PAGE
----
Comics as we know it is wide and fractured. There’s Direct Market comics, bookstore comics, webcomics, indie comics, manga, Eurocomics, and several more subcultures. I’m curious about what working under the broad umbrella of “comics” is like for creators, publishers, critics, academics, and more. Over the course of this month, I’m going to interview several people whose work, position, or goals I find interesting and attempt to paint a picture of what “comics” means today. Today, I’m talking to Jimmie Robinson, creator of Bomb Queen and Five Weapons, on what it means to survive in comics.
For the month of February, I’m taking over the Inkstuds podcast in order to introduce Inkstuds Spotlight, a focused look at what it means to be in comics. A comprehensive look isn’t my goal. My goal is to show you several different slices of life in comics, as the people I’m interviewing this month play a wide variety of roles in comics.
A bit of context before we begin: Inkstuds is a comics podcast founded and hosted by Robin McConnell. It’s focused largely on indie and underground cartoonists, and now that it’s 500 episodes deep, exists as a great resource for finding out not just more about comics, but about the lives of cartoonists. ComicsAlliance is one of the most important news outlets in comics. I’m biased, having written for CA for a few years, but the staff has a voice and variety of interests that still can’t be matched. With both sites broadcasting Inkstuds Spotlight, I’m hoping we can reach a wide slice of the comics readership.
Today, I’m talking to Jimmie Robinson. Jimmie is currently writing and drawing Five Weapons, published by Shadowline/Image Comics (my employer, as well). Prior to that, he created Bomb Queen, Avigon, and T. Runt! with writer Derek McCulloch. Robinson is celebrating twenty years in comics this year, having begun self-publishing in 1994 before working with a publisher for his later works. Twenty is a milestone number in any industry, and surviving twenty years in comics is no easy feat. But Robinson has done it, and has created a diverse body of work at the same time.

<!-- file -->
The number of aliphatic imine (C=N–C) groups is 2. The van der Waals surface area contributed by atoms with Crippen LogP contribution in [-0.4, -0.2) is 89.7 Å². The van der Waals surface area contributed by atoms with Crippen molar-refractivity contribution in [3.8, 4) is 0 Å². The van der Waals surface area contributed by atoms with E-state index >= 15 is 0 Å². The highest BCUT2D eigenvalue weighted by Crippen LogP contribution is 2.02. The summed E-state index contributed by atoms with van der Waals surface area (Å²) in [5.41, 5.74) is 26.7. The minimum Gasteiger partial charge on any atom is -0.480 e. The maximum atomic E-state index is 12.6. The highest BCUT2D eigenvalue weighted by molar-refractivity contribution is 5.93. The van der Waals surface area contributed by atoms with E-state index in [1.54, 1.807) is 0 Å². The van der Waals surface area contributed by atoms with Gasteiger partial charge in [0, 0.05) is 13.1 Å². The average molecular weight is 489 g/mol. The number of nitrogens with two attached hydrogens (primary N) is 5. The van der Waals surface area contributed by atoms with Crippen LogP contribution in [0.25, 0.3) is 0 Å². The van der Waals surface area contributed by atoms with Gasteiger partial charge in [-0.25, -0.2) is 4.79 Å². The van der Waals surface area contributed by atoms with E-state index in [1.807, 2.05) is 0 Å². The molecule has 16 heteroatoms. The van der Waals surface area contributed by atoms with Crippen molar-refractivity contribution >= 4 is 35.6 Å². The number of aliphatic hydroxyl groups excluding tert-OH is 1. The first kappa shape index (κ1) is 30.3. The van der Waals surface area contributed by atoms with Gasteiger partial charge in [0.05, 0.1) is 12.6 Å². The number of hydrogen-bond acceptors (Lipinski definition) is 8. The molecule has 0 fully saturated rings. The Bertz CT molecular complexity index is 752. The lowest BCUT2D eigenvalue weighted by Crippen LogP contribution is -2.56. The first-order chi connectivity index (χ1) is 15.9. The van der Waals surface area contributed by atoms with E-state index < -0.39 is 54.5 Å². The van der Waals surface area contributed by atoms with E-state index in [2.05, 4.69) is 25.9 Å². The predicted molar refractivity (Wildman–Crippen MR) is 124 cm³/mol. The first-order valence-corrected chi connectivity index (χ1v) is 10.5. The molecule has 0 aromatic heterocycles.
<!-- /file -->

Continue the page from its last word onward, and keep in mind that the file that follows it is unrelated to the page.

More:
0:00: How Robinson came to comics, drawing his idea of what comics were before reading them, association with local artists, being self-conscious about his style, and the diversity of his work.
10:00: The origin of Five Weapons and its relationship with Bomb Queen, the story of Prince Five-Weapons, working conventions, inspiring other people to do the work, how it’s harder to stay in comics than to break into comics, and staying viable in comics.
20:00: Robinson is one of the rare creators who takes part in comments sections on blogs and discusses why, this infamous piece for Comic Book Resources, playing devil’s advocate and seeking balance, putting thought into seeing things from two sides, creating work to fill a needed niche, and the necessity of giving readers space to interpret the story on their own.
30:00: What it feels like now that he’s been in comics for 20 years, feeling like he hasn’t made a significant impact, being interviewed by Publishers Weekly and denying being an icon, canceling his Grey’s Anatomy-style comic Code Blue, working with Shadowline, falling off the Top 300 and how that felt, working mostly in finite series instead of continual ongoings, and Jim Valentino’s non-line.
40:00: working character-driven instead of plot-driven, what he’s working on currently, where to find him online, doing work with a museum in Norway, and the difficulty involved in portraying two sides of a conflict honestly.
–Preview/Review of Five Weapons #1
–Preview of Five Weapons #2
–Preview of Five Weapons #6
–Preliminary interview on Five Weapons
–Interview with Tim O’Shea
–Interview with Steve Morris